The Fallacies of DR
On February 7, 2019, Wells Fargo experienced a major service interruption to its customer facing applications. The bank blamed a power shutdown at one of its data centers in response to smoke detected in the facility. Customers continued to experience the effects for several days. How could this happen? Aren’t banks required to maintain multiple data centers (DC) to fail over when something like this happens? While we do not know the specifics of Wells Fargo’s situation, AKF has worked at several banks before, and we know the answer is yes. This event highlights an area that we have seen time and time again. Disaster Recovery (DR) usually does not work.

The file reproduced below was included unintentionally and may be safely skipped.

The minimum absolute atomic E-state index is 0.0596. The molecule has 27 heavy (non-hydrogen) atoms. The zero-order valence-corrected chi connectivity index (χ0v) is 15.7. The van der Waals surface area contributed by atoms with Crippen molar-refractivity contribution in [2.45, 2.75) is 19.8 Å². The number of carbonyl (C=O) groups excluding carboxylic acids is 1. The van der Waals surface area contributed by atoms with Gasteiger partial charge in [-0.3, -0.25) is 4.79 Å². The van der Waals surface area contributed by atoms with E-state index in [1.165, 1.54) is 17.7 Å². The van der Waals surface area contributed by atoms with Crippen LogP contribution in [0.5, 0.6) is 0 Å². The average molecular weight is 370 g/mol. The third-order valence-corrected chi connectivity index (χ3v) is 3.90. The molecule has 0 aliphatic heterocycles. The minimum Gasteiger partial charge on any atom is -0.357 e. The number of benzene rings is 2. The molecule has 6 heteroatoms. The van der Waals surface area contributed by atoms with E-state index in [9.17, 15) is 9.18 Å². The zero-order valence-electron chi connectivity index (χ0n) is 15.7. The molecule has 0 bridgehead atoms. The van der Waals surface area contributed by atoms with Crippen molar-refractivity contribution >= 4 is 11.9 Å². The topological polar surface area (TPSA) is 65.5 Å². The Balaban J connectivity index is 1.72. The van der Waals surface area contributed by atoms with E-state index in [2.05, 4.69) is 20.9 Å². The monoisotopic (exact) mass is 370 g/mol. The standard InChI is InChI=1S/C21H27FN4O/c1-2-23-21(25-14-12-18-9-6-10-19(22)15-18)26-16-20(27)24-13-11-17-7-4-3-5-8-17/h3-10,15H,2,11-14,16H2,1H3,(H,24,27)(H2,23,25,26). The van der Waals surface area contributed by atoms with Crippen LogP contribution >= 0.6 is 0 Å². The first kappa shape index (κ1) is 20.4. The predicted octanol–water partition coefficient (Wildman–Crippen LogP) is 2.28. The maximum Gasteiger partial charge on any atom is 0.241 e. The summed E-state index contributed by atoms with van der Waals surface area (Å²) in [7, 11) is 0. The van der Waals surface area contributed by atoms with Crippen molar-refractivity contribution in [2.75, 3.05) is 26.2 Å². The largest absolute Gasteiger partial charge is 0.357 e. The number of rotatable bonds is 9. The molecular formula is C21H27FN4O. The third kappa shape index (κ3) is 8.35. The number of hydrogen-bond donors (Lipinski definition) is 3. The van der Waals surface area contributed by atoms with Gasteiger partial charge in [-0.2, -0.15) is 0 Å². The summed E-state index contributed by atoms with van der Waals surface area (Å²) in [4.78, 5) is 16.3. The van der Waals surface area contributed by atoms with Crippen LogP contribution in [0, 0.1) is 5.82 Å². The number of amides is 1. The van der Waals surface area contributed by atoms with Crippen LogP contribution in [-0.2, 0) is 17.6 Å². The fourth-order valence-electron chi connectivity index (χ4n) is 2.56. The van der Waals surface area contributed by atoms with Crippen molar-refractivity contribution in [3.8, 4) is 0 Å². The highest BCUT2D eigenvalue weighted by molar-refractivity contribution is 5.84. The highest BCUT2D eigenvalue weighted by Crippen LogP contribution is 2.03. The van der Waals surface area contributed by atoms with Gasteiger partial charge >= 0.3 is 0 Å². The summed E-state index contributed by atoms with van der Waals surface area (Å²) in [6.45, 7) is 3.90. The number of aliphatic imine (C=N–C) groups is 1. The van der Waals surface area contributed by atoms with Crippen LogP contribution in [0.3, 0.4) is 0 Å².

Don’t government regulations require some form of business continuity? If the company loses a data center, shouldn’t the applications run out of a different data center? The answer to the former is yes, and the answer to the latter should be yes. These companies spend millions of dollars setting up redundant systems in secondary data centers. So, what happens? Why don’t these systems work?
The problem is these companies rarely practice for these DR events. Sure, they will tell you that they test DR yearly. But many times, this is simply to check a box on their yearly audit. They will conduct limited tests to bring up these applications in the other data center, and then immediately cut back to the original. Many times, supporting systems such as AuthN, AuthZ and DNS are not tested at the same time. Calls from the tested system go back to the original DC. The capacity of the DR system cannot handle production traffic. They can’t reconcile transactions in the DR instance of ERP with the primary. The list goes on.